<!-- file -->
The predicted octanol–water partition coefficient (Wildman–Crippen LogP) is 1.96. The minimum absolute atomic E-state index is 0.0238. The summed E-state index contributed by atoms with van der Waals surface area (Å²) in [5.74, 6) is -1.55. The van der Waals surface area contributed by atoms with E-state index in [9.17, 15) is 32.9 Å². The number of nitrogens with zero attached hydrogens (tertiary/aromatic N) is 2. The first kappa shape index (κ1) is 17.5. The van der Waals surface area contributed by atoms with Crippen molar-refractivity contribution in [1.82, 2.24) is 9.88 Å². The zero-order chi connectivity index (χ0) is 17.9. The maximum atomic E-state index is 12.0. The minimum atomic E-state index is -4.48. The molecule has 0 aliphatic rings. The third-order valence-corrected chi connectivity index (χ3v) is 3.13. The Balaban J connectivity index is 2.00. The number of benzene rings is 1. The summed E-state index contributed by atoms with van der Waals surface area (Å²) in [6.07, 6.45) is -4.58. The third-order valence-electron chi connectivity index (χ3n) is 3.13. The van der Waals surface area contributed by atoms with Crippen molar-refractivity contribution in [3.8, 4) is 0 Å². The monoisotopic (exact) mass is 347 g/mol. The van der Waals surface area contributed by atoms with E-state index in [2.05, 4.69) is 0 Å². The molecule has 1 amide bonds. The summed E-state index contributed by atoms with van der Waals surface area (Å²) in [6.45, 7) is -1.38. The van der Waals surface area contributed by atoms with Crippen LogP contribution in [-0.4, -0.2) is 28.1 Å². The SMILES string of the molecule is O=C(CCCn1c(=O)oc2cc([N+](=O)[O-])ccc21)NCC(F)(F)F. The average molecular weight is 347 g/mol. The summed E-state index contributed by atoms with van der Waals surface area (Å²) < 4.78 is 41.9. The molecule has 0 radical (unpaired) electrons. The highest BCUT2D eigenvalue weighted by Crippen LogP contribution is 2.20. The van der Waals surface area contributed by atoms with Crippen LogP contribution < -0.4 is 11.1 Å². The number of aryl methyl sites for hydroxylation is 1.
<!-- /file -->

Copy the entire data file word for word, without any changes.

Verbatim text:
The predicted octanol–water partition coefficient (Wildman–Crippen LogP) is 1.96. The minimum absolute atomic E-state index is 0.0238. The summed E-state index contributed by atoms with van der Waals surface area (Å²) in [5.74, 6) is -1.55. The van der Waals surface area contributed by atoms with E-state index in [9.17, 15) is 32.9 Å². The number of nitrogens with zero attached hydrogens (tertiary/aromatic N) is 2. The first kappa shape index (κ1) is 17.5. The van der Waals surface area contributed by atoms with Crippen molar-refractivity contribution in [1.82, 2.24) is 9.88 Å². The zero-order chi connectivity index (χ0) is 17.9. The maximum atomic E-state index is 12.0. The minimum atomic E-state index is -4.48. The molecule has 0 aliphatic rings. The third-order valence-corrected chi connectivity index (χ3v) is 3.13. The Balaban J connectivity index is 2.00. The number of benzene rings is 1. The summed E-state index contributed by atoms with van der Waals surface area (Å²) in [6.07, 6.45) is -4.58. The third-order valence-electron chi connectivity index (χ3n) is 3.13. The van der Waals surface area contributed by atoms with Crippen molar-refractivity contribution in [3.8, 4) is 0 Å². The monoisotopic (exact) mass is 347 g/mol. The van der Waals surface area contributed by atoms with E-state index in [2.05, 4.69) is 0 Å². The molecule has 1 amide bonds. The summed E-state index contributed by atoms with van der Waals surface area (Å²) in [6.45, 7) is -1.38. The van der Waals surface area contributed by atoms with Crippen LogP contribution in [-0.4, -0.2) is 28.1 Å². The SMILES string of the molecule is O=C(CCCn1c(=O)oc2cc([N+](=O)[O-])ccc21)NCC(F)(F)F. The average molecular weight is 347 g/mol. The summed E-state index contributed by atoms with van der Waals surface area (Å²) < 4.78 is 41.9. The molecule has 0 radical (unpaired) electrons. The highest BCUT2D eigenvalue weighted by Crippen LogP contribution is 2.20. The van der Waals surface area contributed by atoms with Crippen LogP contribution < -0.4 is 11.1 Å². The number of aryl methyl sites for hydroxylation is 1.